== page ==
A Christmas Story – Part 2

DSC_1614I was wrong. There were not nine Thais coming over for Christmas dinner and gift-giving. There were 10.

And just enough food.

Why did i have 10 Thais over for dinner? Pretty selfish, really. I just wanted a better Christmas experience than I usually have overseas. And the best way to do that was to involve others, especially children, and give out gifts to people I hardly know.

Kind of a personal followup to the orphanage visit on Saturday.

My intent was to have gifts for the children of Non’s best friend (and I don’t know her name) – three girls and one boy. I also had to have something for their mother, as well as for their grandmother. And, of course, there were gifts for Non.

But first, dinner.

On the road back from the orphanage, we stopped so that I could purchase a whole chicken hanging over a charcoal spit on the roadside (150 baht/$5 for the whole bird). It was a pretty dusty day and I’m sure some of the grit attached to the chicken skin, but I was told the chicken was excellent. I decided to save it for Christmas.

Christmas morning it was time to go to the fresh market (Chat Chia) for regular groceries. But I also purchased half a roasted duck at my favorite duck and fried pork vendor (300 baht/$10). He wished me a Merry Christmas.

I made the dish you see here – tin foil on bottom, lined with boiled mustard greens, with sliced tomatoes and cucumber, and the two birds side by side. Lots of sauces, too. Looked pretty good, and actually kind of festive. It was pretty much decimated by the hungry guests, except for the tomatoes, which is somewhat puzzling.

My guests brought some longan and what looked like candied baby carrots. Longan, or “dragon eyes”, is so named because of the fruit’s resemblance to an eyeball when it is shelled. The seed is small, round and hard and closely allied to the lychee.

A couple of bottles of soda, a beer for the kids’ father, and we had a meal. I mostly just watched and listened, not understanding anything that was being said but enjoying that they were enjoying.


Tungmu, right, and her big sister

I was really guessing when I bought all the gifts. Guessing on sizes or on appropriateness. Thais would not say otherwise, but my sense is everyone was pleased with their gifts.

The two youngest girls received multiple gifts – teddy bears, fancy hair clips, play dough, and a small carry bag. I bought several of the bags and they went over very well. They were only $5 each, not much for me but half a day’s pay for their mother. She received a tin of chocolate.

DSC_1605The older girl received two light and colorful blouses; the paternal grandma got one of the bags. Non’s son Mek received a shirt I wish they had in my size. There are also gifts for Non’s daughter and sister and her husband that they will get when they visit next month.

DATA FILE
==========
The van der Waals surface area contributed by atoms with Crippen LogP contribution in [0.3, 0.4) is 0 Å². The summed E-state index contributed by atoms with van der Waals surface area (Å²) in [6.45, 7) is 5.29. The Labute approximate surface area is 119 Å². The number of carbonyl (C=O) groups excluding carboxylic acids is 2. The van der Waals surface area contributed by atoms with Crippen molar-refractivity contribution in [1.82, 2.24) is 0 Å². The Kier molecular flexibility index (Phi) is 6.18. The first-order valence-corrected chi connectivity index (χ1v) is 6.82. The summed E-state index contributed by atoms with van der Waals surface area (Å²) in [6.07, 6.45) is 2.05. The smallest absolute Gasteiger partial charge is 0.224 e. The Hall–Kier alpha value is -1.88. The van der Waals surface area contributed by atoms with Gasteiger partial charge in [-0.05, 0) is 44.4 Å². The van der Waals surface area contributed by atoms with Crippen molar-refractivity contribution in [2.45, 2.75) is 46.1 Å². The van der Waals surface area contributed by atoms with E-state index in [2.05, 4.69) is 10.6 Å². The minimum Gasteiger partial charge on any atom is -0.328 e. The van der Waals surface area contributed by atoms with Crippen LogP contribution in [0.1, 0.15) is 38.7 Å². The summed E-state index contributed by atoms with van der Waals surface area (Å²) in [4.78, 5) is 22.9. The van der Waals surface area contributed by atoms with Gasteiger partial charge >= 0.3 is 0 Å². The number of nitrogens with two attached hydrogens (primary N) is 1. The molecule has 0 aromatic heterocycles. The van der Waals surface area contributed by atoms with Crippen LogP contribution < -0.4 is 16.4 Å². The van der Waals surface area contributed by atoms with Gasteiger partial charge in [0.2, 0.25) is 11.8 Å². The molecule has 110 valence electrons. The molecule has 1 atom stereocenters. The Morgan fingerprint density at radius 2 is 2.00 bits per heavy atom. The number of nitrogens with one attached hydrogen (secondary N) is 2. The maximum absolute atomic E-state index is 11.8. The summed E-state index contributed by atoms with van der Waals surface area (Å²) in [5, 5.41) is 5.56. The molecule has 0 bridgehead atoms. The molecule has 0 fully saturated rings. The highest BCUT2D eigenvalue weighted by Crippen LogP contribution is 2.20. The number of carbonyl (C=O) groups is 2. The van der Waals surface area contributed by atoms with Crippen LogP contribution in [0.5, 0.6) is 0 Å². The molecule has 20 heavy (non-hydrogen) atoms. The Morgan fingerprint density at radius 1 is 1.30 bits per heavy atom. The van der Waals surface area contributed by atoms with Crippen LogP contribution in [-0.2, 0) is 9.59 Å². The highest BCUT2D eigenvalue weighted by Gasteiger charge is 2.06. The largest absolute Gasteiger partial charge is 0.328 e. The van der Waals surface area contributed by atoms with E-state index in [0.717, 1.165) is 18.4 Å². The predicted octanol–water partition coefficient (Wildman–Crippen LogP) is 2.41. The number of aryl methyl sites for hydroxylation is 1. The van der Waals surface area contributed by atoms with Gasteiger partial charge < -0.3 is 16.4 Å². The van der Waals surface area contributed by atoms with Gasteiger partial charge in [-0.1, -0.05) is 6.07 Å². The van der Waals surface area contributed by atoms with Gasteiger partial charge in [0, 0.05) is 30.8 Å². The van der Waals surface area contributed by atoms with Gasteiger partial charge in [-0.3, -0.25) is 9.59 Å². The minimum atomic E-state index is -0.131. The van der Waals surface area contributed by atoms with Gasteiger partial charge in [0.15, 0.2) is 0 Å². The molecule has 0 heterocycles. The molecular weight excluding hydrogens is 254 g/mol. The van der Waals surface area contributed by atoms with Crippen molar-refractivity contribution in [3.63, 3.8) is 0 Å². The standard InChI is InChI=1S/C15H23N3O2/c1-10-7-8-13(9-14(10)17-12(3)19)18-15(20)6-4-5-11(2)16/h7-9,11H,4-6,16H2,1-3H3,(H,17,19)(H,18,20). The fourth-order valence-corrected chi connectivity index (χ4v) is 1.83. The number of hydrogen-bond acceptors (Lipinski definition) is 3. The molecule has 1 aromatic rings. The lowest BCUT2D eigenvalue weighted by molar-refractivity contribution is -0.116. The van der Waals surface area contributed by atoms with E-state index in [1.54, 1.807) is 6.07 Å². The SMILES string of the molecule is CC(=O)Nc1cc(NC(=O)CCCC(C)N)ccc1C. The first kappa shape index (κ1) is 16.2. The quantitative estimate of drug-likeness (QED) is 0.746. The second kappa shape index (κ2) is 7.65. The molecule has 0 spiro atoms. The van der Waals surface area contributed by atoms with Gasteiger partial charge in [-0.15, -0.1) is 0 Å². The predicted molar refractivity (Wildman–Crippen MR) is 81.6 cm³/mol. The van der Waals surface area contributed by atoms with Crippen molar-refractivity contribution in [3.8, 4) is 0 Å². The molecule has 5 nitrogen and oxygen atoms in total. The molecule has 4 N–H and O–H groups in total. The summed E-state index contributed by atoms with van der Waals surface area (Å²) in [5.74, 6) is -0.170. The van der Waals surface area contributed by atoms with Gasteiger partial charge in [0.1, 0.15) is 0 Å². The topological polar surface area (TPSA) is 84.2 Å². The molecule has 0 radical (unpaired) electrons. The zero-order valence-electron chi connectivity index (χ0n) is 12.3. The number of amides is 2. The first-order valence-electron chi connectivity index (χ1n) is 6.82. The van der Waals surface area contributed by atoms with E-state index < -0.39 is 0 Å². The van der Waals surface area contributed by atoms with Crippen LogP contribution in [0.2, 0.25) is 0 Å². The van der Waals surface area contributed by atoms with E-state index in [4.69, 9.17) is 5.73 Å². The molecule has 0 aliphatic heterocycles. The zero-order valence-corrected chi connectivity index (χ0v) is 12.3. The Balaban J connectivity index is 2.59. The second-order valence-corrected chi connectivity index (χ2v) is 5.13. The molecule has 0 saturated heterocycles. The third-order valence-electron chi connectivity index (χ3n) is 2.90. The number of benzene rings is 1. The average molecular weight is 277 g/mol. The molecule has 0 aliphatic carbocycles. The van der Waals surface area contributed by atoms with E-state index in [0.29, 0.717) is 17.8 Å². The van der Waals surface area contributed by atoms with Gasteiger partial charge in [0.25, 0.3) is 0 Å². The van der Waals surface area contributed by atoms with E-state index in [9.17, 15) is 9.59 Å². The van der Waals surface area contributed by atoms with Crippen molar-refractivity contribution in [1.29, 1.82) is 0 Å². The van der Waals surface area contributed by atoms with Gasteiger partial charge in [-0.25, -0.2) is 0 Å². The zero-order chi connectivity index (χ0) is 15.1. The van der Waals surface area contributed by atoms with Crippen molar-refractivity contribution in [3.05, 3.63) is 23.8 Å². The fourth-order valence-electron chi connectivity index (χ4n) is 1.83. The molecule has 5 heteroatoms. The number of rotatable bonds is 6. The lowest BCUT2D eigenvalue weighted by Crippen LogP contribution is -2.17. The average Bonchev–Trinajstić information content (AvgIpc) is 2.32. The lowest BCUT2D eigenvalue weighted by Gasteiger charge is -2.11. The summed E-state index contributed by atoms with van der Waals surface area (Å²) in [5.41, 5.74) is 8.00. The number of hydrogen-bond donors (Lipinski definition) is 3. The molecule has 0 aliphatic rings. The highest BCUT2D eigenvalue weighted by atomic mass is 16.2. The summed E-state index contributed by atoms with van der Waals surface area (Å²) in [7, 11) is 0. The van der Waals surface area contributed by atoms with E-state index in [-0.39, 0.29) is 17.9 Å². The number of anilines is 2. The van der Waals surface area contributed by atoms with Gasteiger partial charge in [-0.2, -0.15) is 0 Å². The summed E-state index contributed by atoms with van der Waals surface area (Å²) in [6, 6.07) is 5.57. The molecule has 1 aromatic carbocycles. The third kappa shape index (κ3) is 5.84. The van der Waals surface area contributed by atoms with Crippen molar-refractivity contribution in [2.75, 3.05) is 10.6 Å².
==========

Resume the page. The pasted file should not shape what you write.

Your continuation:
For Non, some legwork was necessary trying to find the gift I wanted to buy. I thought she might like a new motorcycle helmet but I just could not find one. I walked a mile to one store, only to find it closed in the middle of the afternoon. I decided on the alternative, and that experience was a bit strange.

DSC_1611I previously had found a beautifully designed silver ring that I thought would be a good replacement to the ring she found that turned out to be fake. To add to that, I went to a jeweler a short distance from my house with a huge building on the main road, Petchkasem. I pass by there often and always wanted to go inside, so I did. I was greeted warmly – I was the only customer there, days before Christmas, and no one came in while I was there looking at silver necklaces and pendants. They have tons of inventory but I gather not much business.

They were offering 52% off all merchandise. I selected a nice silver chain and a pendant encased with rubies (her birth stone) and diamond fakes.

Since none of my guests were familiar with this whole process, I started having the youngest, Tungmu, deliver the presents to each person. Then I asked each one to open theirs. Non was last.

Oh, the 10-year-old boy couldn’t believe he got a soccer ball. Later, the kids and the biggest ‘kid’ (me) went out in the street to play.

My guests, as all good Thais would do, cleaned everything up for me. Me? I couldn’t wipe the smile off my face until going to sleep.

Dinner time:

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The gift-giving:

Non’s Christmas:

Just because:

I hope all my friends, family and followers had a GREAT Christmas! Mine was pretty good.

About 2bagsandapack

Lifetime journalist, author, magazine editor and publisher, now semi-retired and traveling the world. My plan, after living in Costa Rica for 14 months, was to visit a new country in southern Europe every three months to experience the culture and the challenge of adapting to a new environment, while on a fixed income. That plan was sidetracked when I was offered a job in Indonesia, providing an opportunity to explore Asia. Indonesia lasted for a 4 wonderful years but I have now moved on to Hua Hin, Thailand.
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